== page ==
Third and most importantly, being outside provides the most amazing opportunity to just be present and practice mindfulness. Out in nature, I can completely quiet my mind and listen to the river, to the birds, to my footsteps. I hear woodpeckers, trees cracking, wind blowing, and all of a sudden I find I've been walking for an hour. There's a special inherent chance to just let go and be when you're outdoors. When you find it, all of a sudden you will likely look forward to being outside and you really won't notice your thighs chafing and your feet hurting and the sweat and the bugs.

Give yourself reasons to look forward to being outdoors.
posted by yes I said yes I will Yes at 5:45 AM on June 20 [9 favorites]

Nthing neck wraps and good shoes/boots - break them in!

If you use a gym, look for a balance board as stated above or a Bosu where you can walk/run on the squishy spherical part. One reason you get tired or feel unstable on uneven ground is the small muscles in your ankles are working overtime. Even a week or two helps. As stated above, looking for uneven city ground is great - think like a kid and take a few steps on the parking barriers, balance on the edge of a sidewalk, etc. Barefoot on sand is also great.

In case it needs to be said- it’s lovely you are thinking this way. But not loving the outdoors is just fine - no moral failure!
posted by warriorqueen at 6:18 AM on June 20 [1 favorite]

These are all fabulous suggestions, but as a starting baby suggestion - can you just spend more time outdoors, not hiking or kayaking or whatever, but just being outside? I know you said you don't have access to outdoor recreational spaces in the city, but sit outside with your coffee, go to that outdoor concert, sit on a friend's stoop, sit on a friend's tiny outdoor patio, say "yes!" when the hostess asks if you're okay with outdoor dining. There's lots of ways of being outside and it doesn't all have to be "natural" spaces. Look for pocket parks though, too.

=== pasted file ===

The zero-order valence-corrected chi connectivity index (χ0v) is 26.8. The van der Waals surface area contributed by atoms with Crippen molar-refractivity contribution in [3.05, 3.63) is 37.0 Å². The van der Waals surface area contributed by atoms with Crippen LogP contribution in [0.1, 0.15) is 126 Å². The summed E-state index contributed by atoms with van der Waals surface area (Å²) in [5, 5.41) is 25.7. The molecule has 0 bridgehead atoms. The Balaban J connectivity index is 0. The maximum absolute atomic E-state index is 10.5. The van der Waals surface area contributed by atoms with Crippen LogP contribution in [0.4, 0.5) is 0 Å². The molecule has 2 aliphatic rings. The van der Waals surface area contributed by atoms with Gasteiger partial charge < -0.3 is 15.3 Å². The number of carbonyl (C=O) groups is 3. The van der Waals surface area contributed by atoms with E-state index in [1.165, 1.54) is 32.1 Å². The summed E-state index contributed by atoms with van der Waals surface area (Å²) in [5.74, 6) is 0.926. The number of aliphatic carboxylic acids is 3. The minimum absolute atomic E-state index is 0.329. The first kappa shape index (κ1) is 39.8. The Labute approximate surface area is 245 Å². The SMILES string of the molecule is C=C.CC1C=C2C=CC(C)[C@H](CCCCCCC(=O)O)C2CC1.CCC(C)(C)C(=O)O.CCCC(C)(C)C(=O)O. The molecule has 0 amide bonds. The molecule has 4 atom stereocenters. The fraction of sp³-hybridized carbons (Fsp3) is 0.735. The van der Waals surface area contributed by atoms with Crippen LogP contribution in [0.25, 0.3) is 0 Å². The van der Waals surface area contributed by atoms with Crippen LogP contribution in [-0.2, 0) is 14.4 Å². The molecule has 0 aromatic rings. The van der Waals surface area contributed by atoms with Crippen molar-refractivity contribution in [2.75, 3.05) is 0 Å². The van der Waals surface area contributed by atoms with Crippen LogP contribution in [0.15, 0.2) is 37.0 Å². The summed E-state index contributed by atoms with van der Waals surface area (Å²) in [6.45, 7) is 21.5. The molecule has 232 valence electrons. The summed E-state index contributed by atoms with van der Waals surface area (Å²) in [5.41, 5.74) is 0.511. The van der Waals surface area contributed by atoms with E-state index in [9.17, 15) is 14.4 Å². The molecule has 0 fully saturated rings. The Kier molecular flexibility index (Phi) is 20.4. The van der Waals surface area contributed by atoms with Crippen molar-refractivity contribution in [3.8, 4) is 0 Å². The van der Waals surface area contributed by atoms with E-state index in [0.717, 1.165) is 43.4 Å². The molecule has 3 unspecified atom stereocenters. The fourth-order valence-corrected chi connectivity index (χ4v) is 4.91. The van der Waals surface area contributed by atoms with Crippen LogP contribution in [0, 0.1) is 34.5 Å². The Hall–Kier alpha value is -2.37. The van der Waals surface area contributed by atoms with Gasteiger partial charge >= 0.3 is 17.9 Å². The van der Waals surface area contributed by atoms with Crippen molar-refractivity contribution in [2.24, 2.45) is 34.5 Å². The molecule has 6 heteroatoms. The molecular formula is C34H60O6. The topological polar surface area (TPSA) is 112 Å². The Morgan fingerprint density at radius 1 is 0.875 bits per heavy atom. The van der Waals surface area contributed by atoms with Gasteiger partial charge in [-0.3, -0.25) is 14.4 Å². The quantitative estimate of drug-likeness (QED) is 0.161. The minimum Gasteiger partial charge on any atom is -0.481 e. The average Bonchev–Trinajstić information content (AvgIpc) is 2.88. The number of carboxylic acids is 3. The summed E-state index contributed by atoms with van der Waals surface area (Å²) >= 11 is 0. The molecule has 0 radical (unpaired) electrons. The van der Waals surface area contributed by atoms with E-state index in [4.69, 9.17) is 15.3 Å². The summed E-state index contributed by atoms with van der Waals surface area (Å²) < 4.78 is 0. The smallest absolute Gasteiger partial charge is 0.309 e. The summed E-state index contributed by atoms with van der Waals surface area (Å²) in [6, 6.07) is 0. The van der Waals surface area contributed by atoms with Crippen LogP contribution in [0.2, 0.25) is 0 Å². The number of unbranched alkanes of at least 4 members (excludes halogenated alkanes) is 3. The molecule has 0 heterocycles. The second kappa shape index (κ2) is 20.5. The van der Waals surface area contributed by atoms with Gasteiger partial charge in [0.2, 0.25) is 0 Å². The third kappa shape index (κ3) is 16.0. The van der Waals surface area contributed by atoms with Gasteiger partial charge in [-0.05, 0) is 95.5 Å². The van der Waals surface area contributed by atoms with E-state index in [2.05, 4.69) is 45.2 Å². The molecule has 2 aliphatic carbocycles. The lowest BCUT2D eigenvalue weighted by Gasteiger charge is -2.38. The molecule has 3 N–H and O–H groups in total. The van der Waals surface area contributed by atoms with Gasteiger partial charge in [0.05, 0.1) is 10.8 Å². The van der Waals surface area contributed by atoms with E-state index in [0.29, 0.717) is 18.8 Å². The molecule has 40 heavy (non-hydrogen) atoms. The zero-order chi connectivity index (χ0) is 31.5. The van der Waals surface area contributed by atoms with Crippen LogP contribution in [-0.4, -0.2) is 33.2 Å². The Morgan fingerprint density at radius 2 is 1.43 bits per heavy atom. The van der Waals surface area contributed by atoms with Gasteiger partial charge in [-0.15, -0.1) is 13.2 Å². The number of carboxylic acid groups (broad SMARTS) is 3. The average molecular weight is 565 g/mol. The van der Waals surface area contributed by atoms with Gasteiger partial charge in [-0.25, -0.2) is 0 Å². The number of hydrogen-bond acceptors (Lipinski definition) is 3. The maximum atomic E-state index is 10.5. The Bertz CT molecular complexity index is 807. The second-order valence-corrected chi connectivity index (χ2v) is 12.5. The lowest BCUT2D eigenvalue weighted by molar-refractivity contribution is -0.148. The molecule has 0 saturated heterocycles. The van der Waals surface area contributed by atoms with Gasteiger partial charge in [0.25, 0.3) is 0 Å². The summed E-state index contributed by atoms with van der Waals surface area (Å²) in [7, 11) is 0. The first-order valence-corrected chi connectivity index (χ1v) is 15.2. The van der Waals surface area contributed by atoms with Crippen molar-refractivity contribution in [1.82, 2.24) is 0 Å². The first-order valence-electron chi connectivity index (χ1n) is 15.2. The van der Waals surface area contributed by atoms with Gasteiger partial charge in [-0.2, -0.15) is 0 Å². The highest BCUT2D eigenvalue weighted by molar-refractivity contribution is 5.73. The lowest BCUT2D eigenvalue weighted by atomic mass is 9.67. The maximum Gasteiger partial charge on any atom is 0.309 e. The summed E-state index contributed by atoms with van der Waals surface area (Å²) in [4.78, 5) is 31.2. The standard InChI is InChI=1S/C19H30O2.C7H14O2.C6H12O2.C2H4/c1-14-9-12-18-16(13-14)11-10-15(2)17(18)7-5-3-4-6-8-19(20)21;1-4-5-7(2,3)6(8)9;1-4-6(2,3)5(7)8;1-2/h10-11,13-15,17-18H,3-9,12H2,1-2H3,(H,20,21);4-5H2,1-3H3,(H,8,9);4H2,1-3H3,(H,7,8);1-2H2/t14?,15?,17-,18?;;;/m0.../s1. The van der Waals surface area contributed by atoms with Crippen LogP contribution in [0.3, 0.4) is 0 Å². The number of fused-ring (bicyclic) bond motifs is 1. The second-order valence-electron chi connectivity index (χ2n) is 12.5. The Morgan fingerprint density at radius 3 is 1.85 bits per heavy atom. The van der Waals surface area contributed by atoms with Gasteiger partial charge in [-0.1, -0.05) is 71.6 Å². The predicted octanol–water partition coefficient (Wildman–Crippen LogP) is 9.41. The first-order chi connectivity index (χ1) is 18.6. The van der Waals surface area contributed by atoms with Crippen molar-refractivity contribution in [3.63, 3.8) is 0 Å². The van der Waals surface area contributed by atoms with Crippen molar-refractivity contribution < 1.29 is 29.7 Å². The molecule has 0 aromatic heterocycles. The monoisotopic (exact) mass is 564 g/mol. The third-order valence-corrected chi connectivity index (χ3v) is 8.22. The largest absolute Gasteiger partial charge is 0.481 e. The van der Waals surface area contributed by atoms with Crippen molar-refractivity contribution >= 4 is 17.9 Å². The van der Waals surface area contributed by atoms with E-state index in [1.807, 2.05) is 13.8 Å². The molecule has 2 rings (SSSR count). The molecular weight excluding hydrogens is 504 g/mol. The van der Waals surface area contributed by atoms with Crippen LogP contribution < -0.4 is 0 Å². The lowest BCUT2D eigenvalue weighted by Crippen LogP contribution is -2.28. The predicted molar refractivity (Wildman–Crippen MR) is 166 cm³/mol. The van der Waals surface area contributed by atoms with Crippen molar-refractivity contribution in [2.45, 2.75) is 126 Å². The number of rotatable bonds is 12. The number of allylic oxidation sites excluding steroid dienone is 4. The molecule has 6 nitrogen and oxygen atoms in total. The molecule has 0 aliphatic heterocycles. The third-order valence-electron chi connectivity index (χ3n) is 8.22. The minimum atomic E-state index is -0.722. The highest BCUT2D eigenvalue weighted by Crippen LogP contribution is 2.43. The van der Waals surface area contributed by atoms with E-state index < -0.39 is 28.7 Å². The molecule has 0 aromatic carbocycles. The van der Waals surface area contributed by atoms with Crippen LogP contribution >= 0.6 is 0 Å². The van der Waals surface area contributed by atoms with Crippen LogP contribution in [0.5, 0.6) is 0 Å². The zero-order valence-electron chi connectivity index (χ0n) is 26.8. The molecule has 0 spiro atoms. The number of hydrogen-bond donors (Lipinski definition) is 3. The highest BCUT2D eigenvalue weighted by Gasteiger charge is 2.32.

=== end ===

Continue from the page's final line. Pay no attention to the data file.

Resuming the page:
posted by joycehealy at 6:29 AM on June 20 [5 favorites]

Get a good, lightweight camera. For me, this is the camera in my Pixel phone. Maybe for you it’s a macro lens attachment on your phone or a little single purpose digital camera, an old school disposable film camera, or even a dslr if you’re into that sort of thing. Camera stores almost always have some really great refurbished options for reasonable prices. Anyway, if you have a camera you’ve got automatic structure, goals, breaks, and ritual built into outdoor activities.

Structure: you are not doing the outdoor thing your family is doing, you are accompanying them to document family time, or to take pictures of mushrooms, or landscapes, or outdoor cats, or whatever. This helps me to not always think about how much nicer being at home would be. Also, getting my camera stuff together helps me get my outdoor stuff together so I forget less things. Like in my head, I connect putting together a little shade and light bounce kit with also slathering on sunscreen. (My “kit” is just some white and black paperboard squares, and a little flexible tripod thingy).

Goals: I like to tell people that I want to take pictures of certain things (my preference is cool textures and colors, maybe you want to identify some plants or get action shots of your family) and then they point them out to me. This helps de-emphasize encouragement to go “just over that hill” or prodding to “come be on my team!” And when I’ve accomplished my stated goal I can be like “gg everyone see you all back at the farmhouse.”

Breaks: this is a huge one! Taking a picture can involve lots of squatting and weird positions but it can also be a way for you to stop, look at something, sit down, stretch out, take deep breaths. If you’re out of breath or your hands are unsteady you notice much more quickly when you’re trying to take pictures so it also encourages you to hydrate and get your breath back instead of pushing through. If you’re doing something like bird watching and trying to get some pictures, that involves a huge amount of quietly chilling. If you’re doing plant or rock identification, setting up your specimens for a good picture is a calm stationary activity, too.